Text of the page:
And at this time Krist suffered at Karissalem; and pedr the Apostle set up his chair at Anossia; and from there he came to Ryfain, to live and exercise Bishop right; and he sent Mark, Teacher and Evangelist, to Eifft [Egypt] to preach the Evangel which he himself had written. And when Gloyw-karsar had opportunity, he went to Ryfain, and left the governance of ynys Bryaain to Gwairydd. And after he left the island Gwairydd took upon himself rashness, and pride, and withheld the tribute to the men of Ryfain. And when gloywkassar heard this, he sent Vassbassian with a great army to take tribute from ynys Brydain. And when his fleet was fully ready, they made landfall at the port of rydipi. And Gwairydd and his army came against them and forbade him the land. They therefore trimmed their sails and landed at the port of Totnais, and after landing they invested kaer benhwylgoed and fought against it. And when the king learned this, he prepared his army and reached there at the end of the seventh day, and attacked the men of Ryfain, and fought with them, and that day many on both sides were killed. And on the next day so great was the number of the men of Ryfain that it was hard to overcome them. And then came the Queen to make peace between them. And together they came to llyndain. And from there they sent combined forces to Iwerddon to subdue it. And when the winter was over, Vassbassian came to Ryfain, and by oaths he pledged Gwairydd in ynys Brydain to the end of his life. And at his death, he was buried in the monastery of kaer-loyw which was built by Gloyw-kassar.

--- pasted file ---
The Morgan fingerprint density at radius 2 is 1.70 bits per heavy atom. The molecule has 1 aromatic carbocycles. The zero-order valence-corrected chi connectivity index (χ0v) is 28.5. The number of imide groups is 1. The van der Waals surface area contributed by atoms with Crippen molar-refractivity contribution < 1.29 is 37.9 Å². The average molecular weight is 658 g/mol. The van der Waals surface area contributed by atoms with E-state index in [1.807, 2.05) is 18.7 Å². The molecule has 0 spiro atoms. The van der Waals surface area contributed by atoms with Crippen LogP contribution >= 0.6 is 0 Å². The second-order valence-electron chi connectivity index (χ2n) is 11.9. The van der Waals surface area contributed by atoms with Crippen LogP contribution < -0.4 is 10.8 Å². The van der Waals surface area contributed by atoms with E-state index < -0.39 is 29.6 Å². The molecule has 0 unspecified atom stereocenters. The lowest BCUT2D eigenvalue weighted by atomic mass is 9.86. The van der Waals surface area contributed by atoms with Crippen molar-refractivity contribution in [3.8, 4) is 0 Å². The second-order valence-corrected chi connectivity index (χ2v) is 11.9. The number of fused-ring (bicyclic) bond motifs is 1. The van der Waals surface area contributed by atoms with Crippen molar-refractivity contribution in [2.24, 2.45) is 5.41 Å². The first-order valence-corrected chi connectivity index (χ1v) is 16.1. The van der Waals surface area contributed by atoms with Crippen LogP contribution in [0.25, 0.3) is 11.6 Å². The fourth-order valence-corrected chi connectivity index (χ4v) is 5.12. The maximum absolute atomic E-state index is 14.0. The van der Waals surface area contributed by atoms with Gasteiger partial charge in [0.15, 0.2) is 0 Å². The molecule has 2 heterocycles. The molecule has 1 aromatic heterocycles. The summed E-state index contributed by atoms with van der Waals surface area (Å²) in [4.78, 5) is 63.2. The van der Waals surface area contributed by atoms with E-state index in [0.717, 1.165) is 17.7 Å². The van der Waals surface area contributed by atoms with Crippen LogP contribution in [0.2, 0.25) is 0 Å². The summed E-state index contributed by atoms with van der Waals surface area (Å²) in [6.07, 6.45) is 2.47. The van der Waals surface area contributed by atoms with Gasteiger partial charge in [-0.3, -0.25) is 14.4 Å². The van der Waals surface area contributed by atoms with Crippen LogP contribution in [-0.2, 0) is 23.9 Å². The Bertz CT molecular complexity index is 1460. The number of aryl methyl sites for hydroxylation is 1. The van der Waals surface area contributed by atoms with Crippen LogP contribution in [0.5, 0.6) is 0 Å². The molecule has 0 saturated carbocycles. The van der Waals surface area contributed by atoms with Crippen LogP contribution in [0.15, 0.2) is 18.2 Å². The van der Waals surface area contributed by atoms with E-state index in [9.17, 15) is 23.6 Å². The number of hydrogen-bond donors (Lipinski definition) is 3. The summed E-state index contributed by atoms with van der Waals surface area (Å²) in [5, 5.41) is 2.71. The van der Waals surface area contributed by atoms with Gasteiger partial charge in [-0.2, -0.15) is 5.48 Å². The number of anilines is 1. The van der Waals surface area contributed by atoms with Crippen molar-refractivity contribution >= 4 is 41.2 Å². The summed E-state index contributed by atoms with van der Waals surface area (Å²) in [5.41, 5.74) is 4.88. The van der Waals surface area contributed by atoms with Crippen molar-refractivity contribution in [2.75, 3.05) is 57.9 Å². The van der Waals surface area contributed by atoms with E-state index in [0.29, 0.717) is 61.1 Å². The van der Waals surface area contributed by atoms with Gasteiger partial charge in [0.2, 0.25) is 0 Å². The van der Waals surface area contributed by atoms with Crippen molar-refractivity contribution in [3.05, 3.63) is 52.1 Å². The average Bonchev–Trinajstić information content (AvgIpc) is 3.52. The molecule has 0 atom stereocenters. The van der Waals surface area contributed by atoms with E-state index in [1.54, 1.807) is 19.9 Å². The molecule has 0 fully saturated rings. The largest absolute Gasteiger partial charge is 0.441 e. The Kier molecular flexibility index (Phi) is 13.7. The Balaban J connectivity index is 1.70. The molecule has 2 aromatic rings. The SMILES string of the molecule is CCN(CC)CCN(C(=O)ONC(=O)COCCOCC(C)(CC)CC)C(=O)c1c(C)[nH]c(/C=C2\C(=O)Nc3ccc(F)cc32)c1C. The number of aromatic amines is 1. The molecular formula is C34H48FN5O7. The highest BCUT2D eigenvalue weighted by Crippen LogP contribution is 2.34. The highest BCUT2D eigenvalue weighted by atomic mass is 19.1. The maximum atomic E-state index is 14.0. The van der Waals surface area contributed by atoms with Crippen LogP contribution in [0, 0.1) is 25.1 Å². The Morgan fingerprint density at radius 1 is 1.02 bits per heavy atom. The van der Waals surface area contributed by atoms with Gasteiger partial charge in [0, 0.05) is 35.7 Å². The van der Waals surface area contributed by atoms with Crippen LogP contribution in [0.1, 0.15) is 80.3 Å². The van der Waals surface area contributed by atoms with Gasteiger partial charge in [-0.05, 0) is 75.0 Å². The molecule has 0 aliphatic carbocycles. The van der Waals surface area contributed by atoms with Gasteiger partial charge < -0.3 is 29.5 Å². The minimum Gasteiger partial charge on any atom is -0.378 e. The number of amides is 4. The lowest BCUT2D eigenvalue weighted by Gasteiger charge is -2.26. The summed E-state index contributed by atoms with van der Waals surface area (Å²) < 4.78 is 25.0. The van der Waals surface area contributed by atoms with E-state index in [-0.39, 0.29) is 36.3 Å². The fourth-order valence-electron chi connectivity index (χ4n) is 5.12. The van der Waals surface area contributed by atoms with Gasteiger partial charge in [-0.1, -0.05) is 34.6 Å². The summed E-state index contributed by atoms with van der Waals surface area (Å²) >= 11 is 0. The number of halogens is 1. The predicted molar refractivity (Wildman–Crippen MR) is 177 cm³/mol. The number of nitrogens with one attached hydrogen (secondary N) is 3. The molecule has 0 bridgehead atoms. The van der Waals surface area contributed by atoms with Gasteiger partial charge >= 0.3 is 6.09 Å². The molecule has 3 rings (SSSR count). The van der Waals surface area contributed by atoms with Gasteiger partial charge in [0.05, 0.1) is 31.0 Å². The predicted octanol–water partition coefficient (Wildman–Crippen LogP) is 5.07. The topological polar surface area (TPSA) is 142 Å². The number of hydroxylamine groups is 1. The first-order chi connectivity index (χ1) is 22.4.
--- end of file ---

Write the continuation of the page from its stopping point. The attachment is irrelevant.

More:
Mayric, Koel and Lles